Two hundred years.
In the scope of world history, this span of time is but a mere speck. But in terms of the United States, this is a large portion of our existence. And in today’s world of instantaneous change, it is quite a long time indeed.
This year, Chardon joins the ranks of other Geauga county towns that have turned two hundred years old. Along the way, this town-turned-city has had its triumphs and disasters, yet through it all has maintained its small-town spirit and resilience that defines our region.
Chardon’s roots date back to 1808, when a then-wooded hilltop was chosen by representatives of the Ohio General Assembly as a new county seat. The land was deeded over to the town by wealthy New England land speculator Peter Chardon Brooks, for the very purpose. And so it took Mr. Brooks’ middle name in memoriam, and the village of Chardon was born.
The town continued to grow and prosper, eventually replacing its log cabin courthouse with a large-columned courthouse, a Methodist Church was built in 1835, and soon after, the first library was established in the courthouse building. Chardon was on the rise.
Then, in 1868, a fire started in Parlin Parker’s grocery store. By the time the fire was done, the square was destroyed, including the courthouse and several businesses. The town was devastated, but rose to the challenge of reconstruction. Two days later, the county commissioners and Chardon citizens met and vowed to “work unitedly and make every personal sacrifice that a renewal of our general prosperity may require”. A new courthouse, the one that still stands today, was completed in 1869, and the business district was also rebuilt.
This past spring, residents experienced another kind of disaster, when a student opened fire inside Chardon High school. In a show of the city’s historical resilience, love, support and unity poured in from all over the area. Donations rushed into a trust fund to assist those affected, and within days, the students returned, arm in arm, to their school. Chardon, in this observer’s eyes, sets the bar for how cities react to such adversities, and made this area resident proud to be part of the greater Chardon community.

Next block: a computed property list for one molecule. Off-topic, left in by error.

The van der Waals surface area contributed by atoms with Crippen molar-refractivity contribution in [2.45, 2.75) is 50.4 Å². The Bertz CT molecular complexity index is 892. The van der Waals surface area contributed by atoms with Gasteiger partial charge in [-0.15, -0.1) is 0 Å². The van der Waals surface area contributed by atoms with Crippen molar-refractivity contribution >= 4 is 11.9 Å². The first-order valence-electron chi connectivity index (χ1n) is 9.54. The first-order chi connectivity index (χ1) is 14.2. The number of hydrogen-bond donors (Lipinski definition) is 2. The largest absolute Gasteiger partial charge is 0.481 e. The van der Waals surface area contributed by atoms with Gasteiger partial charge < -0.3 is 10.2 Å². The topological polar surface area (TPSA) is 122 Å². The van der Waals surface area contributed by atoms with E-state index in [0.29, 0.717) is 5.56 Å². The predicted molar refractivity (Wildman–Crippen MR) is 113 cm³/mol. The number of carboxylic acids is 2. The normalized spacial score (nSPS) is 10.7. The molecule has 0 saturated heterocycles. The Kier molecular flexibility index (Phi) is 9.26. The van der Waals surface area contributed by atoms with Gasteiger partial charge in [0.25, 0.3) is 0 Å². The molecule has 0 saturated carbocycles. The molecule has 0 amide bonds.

While the city is known for its traditional New England fortitude there are many more attributes that make Chardon well-known.
Just ask someone outside the area about the city, and more than likely you will hear one word—SNOW. Chardon has been dubbed the snowiest city in Ohio, and for good reason—its location on a high ridge in close proximity to Lake Erie makes it a prime target for a phenomenon known as lake effect precipitation, often leading to snowfalls being measured in feet instead of inches. November Ninth through Thirteenth of 1912 saw thirty-two inches of snow piled up in one night, and more the next day, crippling the town. Eighty-three years to the day later, November Ninth through the Thirteenth of 1996, seventy inches of the white stuff piled up, prompting the governor of Ohio to declare a state of emergency.
Each year, when the snow thaws and spring appears, area residents look forward to Chardon’s Maple Festival. This celebration of the county’s sweet maple sugaring tradition began back in 1926, to promote the local industry and to create opportunities to sell syrup for better profit. Today, the tradition still stands, and locals come for the food, friends, rides, of course, the maple sugar.
One of the first lengthy conversations my wife and I had when we first started dating revolved around all the changes Chardon has gone through in our lifetimes. I remember my parents and grandparents having those same conversations. The city through time has seen much growth and change relative to the surrounding areas, and continues to be the hub of business for the county. I am sure that, no doubt, those discussions of days past will continue on for generations into the future.
To learn more about Chardon’s bicentennial festivities, please visit their site. I hope to see you there!